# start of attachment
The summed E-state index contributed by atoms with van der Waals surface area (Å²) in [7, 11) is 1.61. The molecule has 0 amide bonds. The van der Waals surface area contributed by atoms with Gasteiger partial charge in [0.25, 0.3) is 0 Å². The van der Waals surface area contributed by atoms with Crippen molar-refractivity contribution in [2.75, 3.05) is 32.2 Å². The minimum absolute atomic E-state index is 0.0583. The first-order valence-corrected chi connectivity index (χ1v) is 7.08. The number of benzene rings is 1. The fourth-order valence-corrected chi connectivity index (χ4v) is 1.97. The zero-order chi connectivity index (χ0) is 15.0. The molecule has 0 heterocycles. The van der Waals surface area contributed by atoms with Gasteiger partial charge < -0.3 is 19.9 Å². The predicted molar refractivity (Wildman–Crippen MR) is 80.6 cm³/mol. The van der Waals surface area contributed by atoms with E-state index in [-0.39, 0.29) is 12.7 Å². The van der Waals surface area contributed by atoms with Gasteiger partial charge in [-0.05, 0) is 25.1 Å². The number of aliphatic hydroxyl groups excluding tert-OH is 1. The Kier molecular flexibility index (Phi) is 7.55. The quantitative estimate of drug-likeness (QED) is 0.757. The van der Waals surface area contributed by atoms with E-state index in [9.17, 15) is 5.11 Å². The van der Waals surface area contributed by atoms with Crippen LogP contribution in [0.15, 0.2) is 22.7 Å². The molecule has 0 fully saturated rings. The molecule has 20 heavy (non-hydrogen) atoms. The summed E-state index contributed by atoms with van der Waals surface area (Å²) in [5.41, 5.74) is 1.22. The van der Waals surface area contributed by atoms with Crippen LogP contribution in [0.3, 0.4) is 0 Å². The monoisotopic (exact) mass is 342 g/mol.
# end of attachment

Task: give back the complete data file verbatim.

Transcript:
The summed E-state index contributed by atoms with van der Waals surface area (Å²) in [7, 11) is 1.61. The molecule has 0 amide bonds. The van der Waals surface area contributed by atoms with Gasteiger partial charge in [0.25, 0.3) is 0 Å². The van der Waals surface area contributed by atoms with Crippen molar-refractivity contribution in [2.75, 3.05) is 32.2 Å². The minimum absolute atomic E-state index is 0.0583. The first-order valence-corrected chi connectivity index (χ1v) is 7.08. The number of benzene rings is 1. The fourth-order valence-corrected chi connectivity index (χ4v) is 1.97. The zero-order chi connectivity index (χ0) is 15.0. The molecule has 0 heterocycles. The van der Waals surface area contributed by atoms with Gasteiger partial charge < -0.3 is 19.9 Å². The predicted molar refractivity (Wildman–Crippen MR) is 80.6 cm³/mol. The van der Waals surface area contributed by atoms with E-state index in [-0.39, 0.29) is 12.7 Å². The van der Waals surface area contributed by atoms with Gasteiger partial charge in [-0.05, 0) is 25.1 Å². The number of aliphatic hydroxyl groups excluding tert-OH is 1. The Kier molecular flexibility index (Phi) is 7.55. The quantitative estimate of drug-likeness (QED) is 0.757. The van der Waals surface area contributed by atoms with E-state index in [9.17, 15) is 5.11 Å². The van der Waals surface area contributed by atoms with Crippen LogP contribution in [0.15, 0.2) is 22.7 Å². The molecule has 0 fully saturated rings. The molecule has 20 heavy (non-hydrogen) atoms. The summed E-state index contributed by atoms with van der Waals surface area (Å²) in [5.41, 5.74) is 1.22. The van der Waals surface area contributed by atoms with Crippen LogP contribution in [0.3, 0.4) is 0 Å². The monoisotopic (exact) mass is 342 g/mol.